Moving nearly all business digital in 2020 has caused a new exploration of the role identity plays online. Few companies had business continuity plans for sending 100% of their employees home and relocating 100% of their revenue and business to digital channels, but they were forced to do so seemingly overnight. And suddenly, identity took on an even greater importance than it had before because of its role in helping businesses provide customers, employees and partners access to the resources they need, wherever they are and on whatever device they’re using.
A digital identity standard would help ensure access in a world that is increasingly relying on digital interactions. But the reality is that in the creation of this standard, the opportunity to introduce bias is something that we need to be conscious of, including the many concerns relative to diversity inclusion.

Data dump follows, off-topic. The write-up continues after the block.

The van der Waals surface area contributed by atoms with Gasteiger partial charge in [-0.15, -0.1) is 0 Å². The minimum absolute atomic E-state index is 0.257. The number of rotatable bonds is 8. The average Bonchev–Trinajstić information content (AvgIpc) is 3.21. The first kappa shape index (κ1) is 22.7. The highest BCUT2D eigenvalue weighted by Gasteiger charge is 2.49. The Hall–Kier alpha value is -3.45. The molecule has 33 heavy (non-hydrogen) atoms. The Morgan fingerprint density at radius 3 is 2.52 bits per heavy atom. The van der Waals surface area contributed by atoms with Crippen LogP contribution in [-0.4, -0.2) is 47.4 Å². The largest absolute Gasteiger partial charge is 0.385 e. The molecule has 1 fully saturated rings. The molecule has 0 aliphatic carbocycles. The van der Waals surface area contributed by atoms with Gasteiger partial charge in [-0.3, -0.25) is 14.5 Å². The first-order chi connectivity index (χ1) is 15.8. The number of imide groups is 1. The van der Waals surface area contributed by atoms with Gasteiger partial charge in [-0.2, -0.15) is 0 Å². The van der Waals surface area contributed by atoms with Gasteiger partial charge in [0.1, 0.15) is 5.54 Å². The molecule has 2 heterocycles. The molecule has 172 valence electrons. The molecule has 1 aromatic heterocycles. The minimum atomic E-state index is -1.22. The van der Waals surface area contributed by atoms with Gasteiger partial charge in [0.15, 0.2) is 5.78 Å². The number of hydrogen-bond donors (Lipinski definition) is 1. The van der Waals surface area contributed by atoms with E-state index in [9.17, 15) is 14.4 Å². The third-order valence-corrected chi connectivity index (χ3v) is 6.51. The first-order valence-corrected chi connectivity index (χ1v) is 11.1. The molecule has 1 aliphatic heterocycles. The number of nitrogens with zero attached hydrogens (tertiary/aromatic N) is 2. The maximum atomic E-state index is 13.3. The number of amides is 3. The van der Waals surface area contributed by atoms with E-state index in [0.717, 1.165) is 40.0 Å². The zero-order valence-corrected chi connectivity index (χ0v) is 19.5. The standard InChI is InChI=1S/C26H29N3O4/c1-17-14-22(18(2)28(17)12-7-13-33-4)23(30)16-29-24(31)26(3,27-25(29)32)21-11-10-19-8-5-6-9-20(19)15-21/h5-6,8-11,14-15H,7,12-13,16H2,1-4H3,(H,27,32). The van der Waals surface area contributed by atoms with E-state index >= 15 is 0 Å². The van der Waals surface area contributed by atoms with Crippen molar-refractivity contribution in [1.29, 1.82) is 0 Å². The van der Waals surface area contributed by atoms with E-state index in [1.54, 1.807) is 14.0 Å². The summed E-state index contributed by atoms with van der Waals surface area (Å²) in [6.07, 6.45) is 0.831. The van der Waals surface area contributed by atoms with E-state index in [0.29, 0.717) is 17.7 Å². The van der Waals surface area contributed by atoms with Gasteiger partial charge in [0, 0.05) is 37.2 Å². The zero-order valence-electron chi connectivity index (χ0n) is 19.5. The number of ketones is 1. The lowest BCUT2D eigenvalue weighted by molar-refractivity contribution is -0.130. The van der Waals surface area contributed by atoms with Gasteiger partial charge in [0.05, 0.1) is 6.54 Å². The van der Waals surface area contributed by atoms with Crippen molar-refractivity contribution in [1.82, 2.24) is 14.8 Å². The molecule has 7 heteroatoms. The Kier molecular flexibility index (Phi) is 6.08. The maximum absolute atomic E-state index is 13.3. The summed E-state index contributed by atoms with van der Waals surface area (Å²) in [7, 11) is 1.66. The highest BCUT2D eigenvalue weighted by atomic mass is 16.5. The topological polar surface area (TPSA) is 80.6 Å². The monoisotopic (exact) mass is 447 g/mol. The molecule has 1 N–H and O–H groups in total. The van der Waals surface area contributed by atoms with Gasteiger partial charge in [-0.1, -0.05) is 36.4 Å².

In this week’s Hello User podcast, my guest is the Identity Jedi, David Lee. David is an enterprise architect and thought leader with nearly 20 years of experience in identity and access management, business development and solution architecture. In “Examining the Biases Within Commercialized Identity,” we discuss the biases identity management decision makers have when it comes to diversity, the consequences that can come with fast-paced software delivery, the future of digital anonymity and the importance of having difficult conversations around diversity inclusion.
A Note on Talking about Culture and Race
Before delving into this key topic, I think it’s important to acknowledge that it can be uncomfortable talking about issues of culture, race and ethnicity. David and I are not intending this as a political conversation, but rather a pragmatic one between technologists. But I also believe it’s vital to share how our perspectives are tuned to this subject of diversity so that you know where we’re coming from.